as the work of one Trevor Sinclair of Queens Park Rangers (1996-1997 season)

Textbook execution. Outside the box. Take a bow son:

YouTube: Overhead Kicks – Some of the greatest and the best in the world of Football

(apologies in advance for the OC soundtrack)

1995/96 (QPR were relegated to Division 1 for 1996/97)

(For just the Sinclair goal, with a much more amusing Babylon Zoo soundtrack, click here)

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In Arsène We Trust?… Yes of course. Here’s why.

Originally posted on Mountain’s Blog

Recently Hani (@hanicinnamon), a friend of mine, sent me a message on twitter containing the following assessment of Arsène Wenger: “the man’s stubbornness has cost #Arsenal dear #sadbuttrue” followed by:

@Jake_Mountain arsene’s net spend in recent yrs is ridiculous considering the club’s aspirations.why is he so reluctant to dish out?!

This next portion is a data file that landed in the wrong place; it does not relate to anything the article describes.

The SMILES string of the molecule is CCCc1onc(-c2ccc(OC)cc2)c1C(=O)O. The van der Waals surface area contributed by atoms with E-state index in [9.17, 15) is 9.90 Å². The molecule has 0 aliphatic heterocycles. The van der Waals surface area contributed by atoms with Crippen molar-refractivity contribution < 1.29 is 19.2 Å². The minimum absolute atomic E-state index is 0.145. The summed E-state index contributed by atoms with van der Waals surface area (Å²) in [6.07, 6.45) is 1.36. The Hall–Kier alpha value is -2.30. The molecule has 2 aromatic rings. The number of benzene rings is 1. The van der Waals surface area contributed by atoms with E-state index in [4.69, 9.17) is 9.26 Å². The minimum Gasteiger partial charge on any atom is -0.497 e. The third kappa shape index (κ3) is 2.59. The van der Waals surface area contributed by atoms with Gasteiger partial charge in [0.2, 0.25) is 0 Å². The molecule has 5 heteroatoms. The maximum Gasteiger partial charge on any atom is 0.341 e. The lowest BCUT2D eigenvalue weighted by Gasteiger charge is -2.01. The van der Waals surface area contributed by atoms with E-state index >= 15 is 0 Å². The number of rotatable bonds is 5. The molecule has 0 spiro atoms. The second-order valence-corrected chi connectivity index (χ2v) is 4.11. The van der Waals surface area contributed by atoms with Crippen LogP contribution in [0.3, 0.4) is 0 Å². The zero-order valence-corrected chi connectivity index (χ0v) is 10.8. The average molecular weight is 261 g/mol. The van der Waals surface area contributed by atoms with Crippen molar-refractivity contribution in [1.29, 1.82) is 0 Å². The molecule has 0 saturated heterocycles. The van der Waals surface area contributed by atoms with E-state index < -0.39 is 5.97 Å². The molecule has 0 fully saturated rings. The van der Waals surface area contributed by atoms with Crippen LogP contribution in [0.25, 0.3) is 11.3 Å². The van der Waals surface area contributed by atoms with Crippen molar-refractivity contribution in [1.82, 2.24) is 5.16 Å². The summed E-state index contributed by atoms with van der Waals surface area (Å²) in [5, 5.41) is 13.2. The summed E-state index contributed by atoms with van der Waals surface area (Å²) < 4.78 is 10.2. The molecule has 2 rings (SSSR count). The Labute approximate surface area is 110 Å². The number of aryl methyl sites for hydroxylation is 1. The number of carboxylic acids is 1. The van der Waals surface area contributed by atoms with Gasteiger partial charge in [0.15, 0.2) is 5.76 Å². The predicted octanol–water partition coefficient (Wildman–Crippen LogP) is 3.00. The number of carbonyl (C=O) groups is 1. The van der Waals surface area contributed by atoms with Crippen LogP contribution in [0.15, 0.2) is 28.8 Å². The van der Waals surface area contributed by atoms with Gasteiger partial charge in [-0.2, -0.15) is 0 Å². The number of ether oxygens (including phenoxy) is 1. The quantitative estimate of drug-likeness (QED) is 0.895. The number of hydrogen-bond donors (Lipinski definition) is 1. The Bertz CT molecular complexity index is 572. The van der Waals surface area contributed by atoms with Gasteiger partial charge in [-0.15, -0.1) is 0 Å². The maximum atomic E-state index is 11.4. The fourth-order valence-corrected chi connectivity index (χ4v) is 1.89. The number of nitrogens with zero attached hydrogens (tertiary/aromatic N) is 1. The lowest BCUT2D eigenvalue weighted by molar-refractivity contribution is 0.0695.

For a while, I wondered how on earth I was going to respond to this in 140 characters before realising that not only was it impossible but it was about time I entered the ongoing Wenger debate properly anyway…

Five seasons without a major trophy (six if we don’t win the league at this time of asking) is the statistic most commonly used to criticise Wenger. If you consider also that Wenger finished either 1st or 2nd every single year from 1997/98 (his first full season) to 2004/05 and that we have finished either 3rd or 4th every year since, this would appear to be further damning evidence of our performance in recent years.

What must be considered however is what has been happening at Arsenal as well as what has been happening outside the club during this time. The past few years of Le Professeur’s tenure must be considered against this backdrop as well as the ongoing strategy that he has employed.